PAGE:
I had felt a little stuck. A little down. BrendaKnowles.com was up and running but not quite meeting my high expectations. The relationship with my man wasn’t shiny and new anymore (but still good!). Winter was edging in and bringing colorless days, coldness and snowblowing sessions. I was missing warmth and light.
Turkey with a side of non-violent communication
Thanksgiving arrived and brought my sister and her family for a visit. I’ve had some really good team experiences with my sister, Lisa, and her husband, Bill, over the last couple of years. We worked together to care for my mom as she dealt with her ALS diagnosis and its consequences. We’ve shared emotional and stressful times but thankfully, they made us closer. Lisa and Bill happen to be personal growth junkies as well, so we have wonderful discussions about self-esteem, non-violent communication, motivational interviewing, evading depression, childhood scars, etc.
They were the insight and conversation I needed to rekindle my light.
Oh, to be surrounded by growth oriented people
After hanging out with them for a couple of days, I started to think about how I could put myself in other settings with growth oriented people. Working from home on brendaknowles.com is fulfilling, but I have a yearning to mix with others doing meaningful work. When I volunteered as a Guardian Ad Litem, I loved interacting with others devoted to helping abused children and their families. I loved working with the children and their families themselves. I really tried to bring them comfort, understanding and hope.
My brother-in-law is a professor at Michigan State University. He says the world of academia allows its inhabitants to go deep in subjects they enjoy as well as share those subjects with those open to learning. He works with adult learners, who have an especially keen interest in gaining knowledge.
Applying one of my favorite mantras, Action dissolves fear, I went online to a couple of job market websites, indeed.com and highered.com. I’d been considering a part-time job for a while. I was happy to see postings I found plausible and intriguing.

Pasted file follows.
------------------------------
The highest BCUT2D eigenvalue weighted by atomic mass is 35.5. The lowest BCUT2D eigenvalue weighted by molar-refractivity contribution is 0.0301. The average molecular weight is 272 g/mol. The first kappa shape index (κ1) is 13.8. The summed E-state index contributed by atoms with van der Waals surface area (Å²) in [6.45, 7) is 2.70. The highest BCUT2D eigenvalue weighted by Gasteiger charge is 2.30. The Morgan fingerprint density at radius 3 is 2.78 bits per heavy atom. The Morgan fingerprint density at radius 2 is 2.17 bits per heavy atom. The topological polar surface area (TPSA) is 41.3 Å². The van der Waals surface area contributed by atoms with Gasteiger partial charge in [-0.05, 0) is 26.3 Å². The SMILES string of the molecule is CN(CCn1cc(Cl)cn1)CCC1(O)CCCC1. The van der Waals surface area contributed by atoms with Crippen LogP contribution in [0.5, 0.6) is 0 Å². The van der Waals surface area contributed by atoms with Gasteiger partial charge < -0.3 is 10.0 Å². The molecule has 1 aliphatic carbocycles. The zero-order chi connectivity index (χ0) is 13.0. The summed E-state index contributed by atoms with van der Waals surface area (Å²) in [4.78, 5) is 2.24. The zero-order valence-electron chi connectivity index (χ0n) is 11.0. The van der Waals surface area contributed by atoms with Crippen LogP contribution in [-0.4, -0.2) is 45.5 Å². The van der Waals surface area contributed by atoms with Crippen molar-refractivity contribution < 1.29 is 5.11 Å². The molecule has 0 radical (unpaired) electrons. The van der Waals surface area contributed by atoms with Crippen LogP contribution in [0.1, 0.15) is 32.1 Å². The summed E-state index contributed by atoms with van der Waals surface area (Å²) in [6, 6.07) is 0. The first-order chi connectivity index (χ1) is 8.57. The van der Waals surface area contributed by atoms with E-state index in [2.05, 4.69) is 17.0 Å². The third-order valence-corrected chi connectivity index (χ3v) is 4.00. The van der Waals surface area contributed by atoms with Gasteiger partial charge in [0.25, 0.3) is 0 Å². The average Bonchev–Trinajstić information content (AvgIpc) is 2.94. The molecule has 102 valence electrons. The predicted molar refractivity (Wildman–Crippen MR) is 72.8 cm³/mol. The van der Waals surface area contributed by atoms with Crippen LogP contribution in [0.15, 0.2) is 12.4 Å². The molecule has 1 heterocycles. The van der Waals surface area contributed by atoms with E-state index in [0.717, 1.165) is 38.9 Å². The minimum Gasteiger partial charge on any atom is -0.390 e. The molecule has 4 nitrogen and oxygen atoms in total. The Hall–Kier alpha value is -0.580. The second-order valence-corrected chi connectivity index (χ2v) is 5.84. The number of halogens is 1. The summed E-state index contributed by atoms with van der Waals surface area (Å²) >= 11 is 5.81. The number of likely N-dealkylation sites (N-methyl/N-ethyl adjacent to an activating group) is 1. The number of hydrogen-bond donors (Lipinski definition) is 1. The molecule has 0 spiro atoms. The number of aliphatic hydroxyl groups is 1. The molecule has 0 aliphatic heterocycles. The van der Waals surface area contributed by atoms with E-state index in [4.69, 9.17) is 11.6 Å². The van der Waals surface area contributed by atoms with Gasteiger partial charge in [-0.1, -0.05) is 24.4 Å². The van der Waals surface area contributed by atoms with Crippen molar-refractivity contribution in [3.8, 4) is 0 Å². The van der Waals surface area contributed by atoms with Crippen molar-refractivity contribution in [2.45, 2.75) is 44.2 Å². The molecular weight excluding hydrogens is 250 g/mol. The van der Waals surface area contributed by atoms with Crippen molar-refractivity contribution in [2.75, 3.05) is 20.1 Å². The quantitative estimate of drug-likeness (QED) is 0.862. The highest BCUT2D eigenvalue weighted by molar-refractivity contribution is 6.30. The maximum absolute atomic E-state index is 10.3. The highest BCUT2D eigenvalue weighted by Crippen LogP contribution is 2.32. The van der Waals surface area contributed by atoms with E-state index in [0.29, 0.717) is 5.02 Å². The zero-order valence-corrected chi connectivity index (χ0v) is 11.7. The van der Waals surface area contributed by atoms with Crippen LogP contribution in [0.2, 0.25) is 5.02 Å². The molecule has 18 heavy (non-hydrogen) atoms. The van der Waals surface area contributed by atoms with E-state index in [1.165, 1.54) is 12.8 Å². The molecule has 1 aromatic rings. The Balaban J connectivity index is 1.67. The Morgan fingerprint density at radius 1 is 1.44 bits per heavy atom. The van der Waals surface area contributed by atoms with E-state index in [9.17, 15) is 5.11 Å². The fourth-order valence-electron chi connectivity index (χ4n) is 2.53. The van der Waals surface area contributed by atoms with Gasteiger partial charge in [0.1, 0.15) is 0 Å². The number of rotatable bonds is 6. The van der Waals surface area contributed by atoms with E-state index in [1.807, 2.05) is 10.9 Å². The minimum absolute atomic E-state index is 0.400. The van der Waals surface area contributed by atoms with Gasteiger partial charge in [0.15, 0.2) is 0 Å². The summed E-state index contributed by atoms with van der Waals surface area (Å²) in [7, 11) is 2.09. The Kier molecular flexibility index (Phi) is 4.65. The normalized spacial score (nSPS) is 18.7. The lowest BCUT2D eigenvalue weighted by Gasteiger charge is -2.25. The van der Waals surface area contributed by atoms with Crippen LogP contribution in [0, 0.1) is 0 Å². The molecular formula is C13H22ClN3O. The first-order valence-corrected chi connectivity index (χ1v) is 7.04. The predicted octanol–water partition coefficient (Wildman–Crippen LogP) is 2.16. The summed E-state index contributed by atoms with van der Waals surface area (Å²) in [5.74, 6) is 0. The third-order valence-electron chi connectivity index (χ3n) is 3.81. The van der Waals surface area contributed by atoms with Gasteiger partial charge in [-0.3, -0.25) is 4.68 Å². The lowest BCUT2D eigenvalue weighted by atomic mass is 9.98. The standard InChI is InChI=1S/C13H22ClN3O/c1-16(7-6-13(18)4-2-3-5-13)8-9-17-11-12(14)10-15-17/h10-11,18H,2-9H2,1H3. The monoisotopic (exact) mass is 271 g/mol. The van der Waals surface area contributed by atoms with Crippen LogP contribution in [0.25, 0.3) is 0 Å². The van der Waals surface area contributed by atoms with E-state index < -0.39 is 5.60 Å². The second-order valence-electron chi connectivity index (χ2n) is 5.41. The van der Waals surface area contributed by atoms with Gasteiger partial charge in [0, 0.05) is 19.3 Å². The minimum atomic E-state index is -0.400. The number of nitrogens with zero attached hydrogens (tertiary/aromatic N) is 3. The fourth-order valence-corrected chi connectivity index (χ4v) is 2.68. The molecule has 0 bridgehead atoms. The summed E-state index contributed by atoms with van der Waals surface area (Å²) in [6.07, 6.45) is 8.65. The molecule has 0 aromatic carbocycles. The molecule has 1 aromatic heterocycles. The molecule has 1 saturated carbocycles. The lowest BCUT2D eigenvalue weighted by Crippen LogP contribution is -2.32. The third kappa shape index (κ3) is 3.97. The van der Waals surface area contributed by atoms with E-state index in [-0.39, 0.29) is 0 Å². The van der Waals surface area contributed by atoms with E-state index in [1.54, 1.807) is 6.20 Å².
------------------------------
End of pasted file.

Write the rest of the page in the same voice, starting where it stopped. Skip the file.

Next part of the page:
I felt hopeful.
Hope, the natural stress reducer
I noticed after doing the job search, the tightness I’d been feeling in my chest and abdomen, subsided. Calm washed over me. Dr. Judith Orloff says in her book, Emotional Freedom, that hope acts as a natural stress reducer, relaxing your gut, blood vessels and bronchioles. I happened to run across that statement the same day I did the job search. Synchronicity is lovely.
Until then, I’d never considered how much hope is a part of my personality. I love to read and impart inspiring words. New books and their insight give me hope. New insight and new behavior can generate neurochemicals of well-being according to Dr. Orloff.
I totally get excited about things like this Jeff Walker video. In it, he talks about taking note of what you have every day, not just for Thanksgiving or November. He mentions a meaningful exercise to be done at night. In the exercise you think about 3 Wins you had that day. A win could be anything from, I woke up this morning to an old friend called me to my heating bill was lower this month. They don’t have to be anything grand or life-changing. The coolest part of the exercise, in my opinion, is the second part where you think about 3 wins you anticipate for the next day. This is the element of hope I believe is crucial.
I wondered if hope is like the happiness theory in that we all have a certain set point for it. No matter what tragedy or triumph befalls us we return to a certain level of happiness/hope over time. According to Dr. Orloff, there is scientific research supporting such emotional leveling.
Hope, potential and clarity
As an intuitive person, I tend to see all the possibilities to a situation, particularly if there are people involved. I see potential in people and feel sad when it’s squelched by criticism or narrow-mindedness. I have hope and the ability to re-frame most experiences into positive ones.
That mindset comes in handy when working with coaching clients.
A spiritual teacher of Dr. Orloff’s describes hope as:
Enlightenment being the acquirement of wisdom that enables clarity of perception.
Connecting with something bigger than ourselves
I’ve been thinking about attending spiritual services lately. Perhaps it is a longing to connect with something bigger. I am open-minded in my spirituality, so it has to be a religious practice with room for questions.
After my sister and brother-in-law left, I received a text from my friend and fellow introvert champion, Jenn Granneman, of Introvertdear.com, requesting we meet up for coffee. Again, I felt hope and happiness about connecting with someone positive and growth oriented. We both are dedicated to developing amazing support and encouragement for the introvert and highly sensitive community.
I also applied for a position at a drug and alcohol rehabilitation center. The center is world-renowned for the good it does. They have a strong belief in their client’s ability to overcome addiction. They give their clients tools, medical aid, respect and hope so they can return to a healthy life.
What kind of relationship do you have with hope? How hopeful are you? Are there growth oriented people in your life?